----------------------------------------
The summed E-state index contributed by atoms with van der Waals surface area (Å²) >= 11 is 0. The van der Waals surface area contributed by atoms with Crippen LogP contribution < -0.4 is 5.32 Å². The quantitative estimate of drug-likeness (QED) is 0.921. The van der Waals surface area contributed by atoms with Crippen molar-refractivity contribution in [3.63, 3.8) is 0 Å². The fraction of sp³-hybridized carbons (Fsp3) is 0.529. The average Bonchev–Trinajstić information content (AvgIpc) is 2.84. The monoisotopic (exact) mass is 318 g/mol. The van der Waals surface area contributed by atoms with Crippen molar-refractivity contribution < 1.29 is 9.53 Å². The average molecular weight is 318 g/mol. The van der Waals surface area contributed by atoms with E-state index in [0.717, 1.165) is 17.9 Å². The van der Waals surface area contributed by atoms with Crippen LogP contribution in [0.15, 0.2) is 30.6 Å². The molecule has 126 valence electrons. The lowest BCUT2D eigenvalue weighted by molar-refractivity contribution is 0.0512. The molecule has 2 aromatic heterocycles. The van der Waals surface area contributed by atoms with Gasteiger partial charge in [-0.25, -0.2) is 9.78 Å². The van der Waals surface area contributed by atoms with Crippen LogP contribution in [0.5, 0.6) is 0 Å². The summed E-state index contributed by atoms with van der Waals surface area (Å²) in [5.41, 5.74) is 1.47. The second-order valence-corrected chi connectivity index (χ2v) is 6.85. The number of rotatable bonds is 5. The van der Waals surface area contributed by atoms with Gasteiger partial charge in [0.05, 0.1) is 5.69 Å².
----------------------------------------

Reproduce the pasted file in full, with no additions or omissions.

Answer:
The summed E-state index contributed by atoms with van der Waals surface area (Å²) >= 11 is 0. The van der Waals surface area contributed by atoms with Crippen LogP contribution < -0.4 is 5.32 Å². The quantitative estimate of drug-likeness (QED) is 0.921. The van der Waals surface area contributed by atoms with Crippen molar-refractivity contribution in [3.63, 3.8) is 0 Å². The fraction of sp³-hybridized carbons (Fsp3) is 0.529. The average Bonchev–Trinajstić information content (AvgIpc) is 2.84. The monoisotopic (exact) mass is 318 g/mol. The van der Waals surface area contributed by atoms with Crippen molar-refractivity contribution < 1.29 is 9.53 Å². The average molecular weight is 318 g/mol. The van der Waals surface area contributed by atoms with E-state index in [0.717, 1.165) is 17.9 Å². The van der Waals surface area contributed by atoms with Crippen LogP contribution in [0.15, 0.2) is 30.6 Å². The molecule has 126 valence electrons. The lowest BCUT2D eigenvalue weighted by molar-refractivity contribution is 0.0512. The molecule has 2 aromatic heterocycles. The van der Waals surface area contributed by atoms with Gasteiger partial charge in [-0.25, -0.2) is 9.78 Å². The van der Waals surface area contributed by atoms with Crippen LogP contribution in [0.5, 0.6) is 0 Å². The summed E-state index contributed by atoms with van der Waals surface area (Å²) in [5.41, 5.74) is 1.47. The second-order valence-corrected chi connectivity index (χ2v) is 6.85. The number of rotatable bonds is 5. The van der Waals surface area contributed by atoms with Gasteiger partial charge in [0.05, 0.1) is 5.69 Å².